By Irene Lanzinger
Working people and their families will be celebrating in communities across the province this Labour Day long weekend. It’s the end of summer, and the one day in the year where workers’ contributions to our economy, our social well-being, and our communities are recognized.
Thousands will be participating in labour-organized events at picnics and rallies in communities across the province. In the Lower Mainland, many union members will spend the day at the PNE fair with their families—where they’ll be joined by Premier John Horgan.
For me this Labour Day is dedicated to two struggles—one where working people are on the picket lines fighting for fairness and respect at work, the other for better employment standards protections to safeguard vulnerable workers from exploitative employers.
In Kamloops, Kelowna, Penticton, and Vernon, some 700 casino workers will be walking the picket line on Labour Day, with the same determination and commitment as they’ve shown every day since they went on strike at Gateway Casinos on June 29. The members of the B.C. Government and Service Employees' Union are seeking a living wage, better working conditions, and respect on the job.
There’s no disputing the gaming industry is extremely profitable. But two weeks ago, when I walked the picket line with striking workers in Kelowna, I heard stories about those who have worked for Gateway for eight years and still make minimum wage. In a province as rich as ours where so many struggle to make ends meet because of the high cost of living, that’s unacceptable.
Meanwhile, disturbing allegations have recently been made about how vulnerable workers at two Subway restaurants were cheated out of stat holiday pay and overtime that they worked. There are also allegations that staff—many of whom are new Canadians—faced bullying by their employer.
These complaints are now being investigated. And to his credit, Labour Minister Harry Bains is urging workers to come forward and lay complaints. But the challenge in winning justice is that current employment standards laws are rigged against workers, an injustice that Bains says he’s eager to change.
Why? Because the B.C. Liberals significantly weakened basic protections that safeguarded workers, cut back on enforcement, and tied the hands of government officials so that they couldn’t proactively investigate violations.
The labour movement in B.C. has a proud tradition of fighting to improve wages, conditions and protections for all workers—including those who aren’t currently union members. A recent example is our Fight For $15 Campaign where we successfully mobilized support to give B.C.’s lowest paid employees a raise by increasing the minimum wage to $15 an hour—a move that will benefit close to 500,000 workers.
We believe that improvements to basic employment laws to better protect workers are long overdue. That’s why these changes are a key element in our new Level the Playing Field Campaign launched earlier this year, which also includes calls to:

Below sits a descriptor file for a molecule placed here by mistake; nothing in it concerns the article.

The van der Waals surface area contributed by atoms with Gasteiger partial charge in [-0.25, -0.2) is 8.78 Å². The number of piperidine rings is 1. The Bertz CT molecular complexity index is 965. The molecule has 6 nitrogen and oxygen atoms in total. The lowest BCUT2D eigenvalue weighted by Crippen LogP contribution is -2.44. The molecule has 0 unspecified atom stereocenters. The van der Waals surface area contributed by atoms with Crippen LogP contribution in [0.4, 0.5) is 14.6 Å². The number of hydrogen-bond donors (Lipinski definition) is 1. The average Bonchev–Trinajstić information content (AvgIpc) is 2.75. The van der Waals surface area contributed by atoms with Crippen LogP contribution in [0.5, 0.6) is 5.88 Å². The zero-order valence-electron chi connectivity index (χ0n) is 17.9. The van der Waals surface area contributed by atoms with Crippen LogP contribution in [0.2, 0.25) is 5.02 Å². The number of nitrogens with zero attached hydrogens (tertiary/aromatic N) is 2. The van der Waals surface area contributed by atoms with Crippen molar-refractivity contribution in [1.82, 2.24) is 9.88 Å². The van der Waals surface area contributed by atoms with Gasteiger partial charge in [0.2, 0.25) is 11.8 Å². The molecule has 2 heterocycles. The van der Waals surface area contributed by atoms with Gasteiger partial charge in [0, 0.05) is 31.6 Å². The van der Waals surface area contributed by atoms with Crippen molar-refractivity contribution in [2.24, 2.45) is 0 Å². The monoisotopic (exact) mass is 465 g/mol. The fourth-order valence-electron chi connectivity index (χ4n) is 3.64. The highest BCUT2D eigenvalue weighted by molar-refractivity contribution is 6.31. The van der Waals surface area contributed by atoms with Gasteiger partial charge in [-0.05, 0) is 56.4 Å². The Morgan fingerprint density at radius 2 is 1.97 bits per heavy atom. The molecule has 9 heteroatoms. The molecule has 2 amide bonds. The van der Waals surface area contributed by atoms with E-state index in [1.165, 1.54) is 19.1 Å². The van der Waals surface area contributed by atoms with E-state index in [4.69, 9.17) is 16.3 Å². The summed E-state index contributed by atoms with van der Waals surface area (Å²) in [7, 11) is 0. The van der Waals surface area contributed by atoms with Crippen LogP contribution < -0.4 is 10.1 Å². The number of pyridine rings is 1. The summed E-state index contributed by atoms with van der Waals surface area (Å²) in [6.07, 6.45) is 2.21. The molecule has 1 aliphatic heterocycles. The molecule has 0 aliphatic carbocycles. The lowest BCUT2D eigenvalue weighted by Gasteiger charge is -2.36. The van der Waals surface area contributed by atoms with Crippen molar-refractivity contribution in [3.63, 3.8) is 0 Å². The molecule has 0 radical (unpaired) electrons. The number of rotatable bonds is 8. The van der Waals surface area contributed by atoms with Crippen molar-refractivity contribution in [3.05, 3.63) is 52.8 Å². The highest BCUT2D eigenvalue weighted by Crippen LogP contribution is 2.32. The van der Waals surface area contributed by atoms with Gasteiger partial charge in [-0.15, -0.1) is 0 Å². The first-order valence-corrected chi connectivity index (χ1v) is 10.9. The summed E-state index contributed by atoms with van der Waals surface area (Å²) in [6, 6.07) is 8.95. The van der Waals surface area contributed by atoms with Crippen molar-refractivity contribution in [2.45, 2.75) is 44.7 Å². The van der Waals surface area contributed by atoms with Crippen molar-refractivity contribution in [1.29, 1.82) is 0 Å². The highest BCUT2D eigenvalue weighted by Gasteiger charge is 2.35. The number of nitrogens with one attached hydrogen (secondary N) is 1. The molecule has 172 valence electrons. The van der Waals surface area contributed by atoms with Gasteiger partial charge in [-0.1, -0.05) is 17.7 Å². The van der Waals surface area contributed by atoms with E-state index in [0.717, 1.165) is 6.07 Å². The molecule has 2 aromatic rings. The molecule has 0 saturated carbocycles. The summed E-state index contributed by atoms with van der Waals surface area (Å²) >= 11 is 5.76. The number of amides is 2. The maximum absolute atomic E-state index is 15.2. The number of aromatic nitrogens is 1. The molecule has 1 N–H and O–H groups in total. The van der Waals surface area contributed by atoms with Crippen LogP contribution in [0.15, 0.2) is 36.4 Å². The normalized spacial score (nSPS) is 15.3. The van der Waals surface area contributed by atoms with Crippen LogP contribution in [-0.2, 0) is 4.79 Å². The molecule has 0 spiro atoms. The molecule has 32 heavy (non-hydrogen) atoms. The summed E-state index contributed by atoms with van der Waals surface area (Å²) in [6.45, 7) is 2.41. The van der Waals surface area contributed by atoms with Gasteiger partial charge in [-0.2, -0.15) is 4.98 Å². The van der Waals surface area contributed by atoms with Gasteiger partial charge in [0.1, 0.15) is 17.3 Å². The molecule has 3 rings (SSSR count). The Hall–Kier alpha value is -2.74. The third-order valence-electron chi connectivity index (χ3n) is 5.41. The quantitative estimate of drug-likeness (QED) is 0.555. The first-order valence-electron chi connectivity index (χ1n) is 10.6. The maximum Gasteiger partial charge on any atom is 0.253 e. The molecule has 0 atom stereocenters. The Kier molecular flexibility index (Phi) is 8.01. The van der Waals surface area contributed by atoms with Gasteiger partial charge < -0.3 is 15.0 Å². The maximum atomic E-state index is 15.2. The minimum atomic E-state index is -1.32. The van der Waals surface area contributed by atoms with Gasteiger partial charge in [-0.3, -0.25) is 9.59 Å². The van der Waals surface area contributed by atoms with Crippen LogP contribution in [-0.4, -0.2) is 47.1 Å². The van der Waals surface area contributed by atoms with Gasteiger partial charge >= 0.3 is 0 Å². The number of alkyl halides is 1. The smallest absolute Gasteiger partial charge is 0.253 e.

• restore fairness and balance in the labour code to remove the barriers imposed by the B.C. Liberals for workers to join unions to improve wages and conditions;
• make our workplaces safe and improve workers’ compensation payments for those who are injured or killed on the job; and
• provide better access to apprenticeships and training to address skill shortages and ensure opportunities for future workers.
Our proposals for employment standards reforms focus on ensuring that all workers have access to paid sick leave. It might come as a surprise to many but as the law stands now, a worker can be fired for being sick.
We recently surveyed more than 1,300 workers in B.C. on the topic of sick leave. Nearly half the workers we heard from do not have access to paid sick leave. Many of these were younger, part-time and lower paid employees who simply can’t afford losing pay because of illness.
The absence of any paid sick leave requirement means when workers are ill, most of them go to work. And it’s not just that they need the income to make ends meet. We found that many aren’t permitted to take an unpaid sick day unless they can find someone else to cover their shift.
Forcing workers go to work sick is bad for all of us because it reduces productivity, lengthens recovery time, makes others sick and can even put people’s lives at risk. We call for paid sick days to be made available to all working people in the Employment Standards Act.
Our new NDP provincial government has made a number of important commitments that will improve the lives of working people in B.C. We believe that can be accomplished through better employment standards, safer workplaces, fairness and balance in labour laws, and better access to apprenticeships and skills training programs to create more opportunities for good-paying work. We need to level the playing field for workers sooner, rather than later.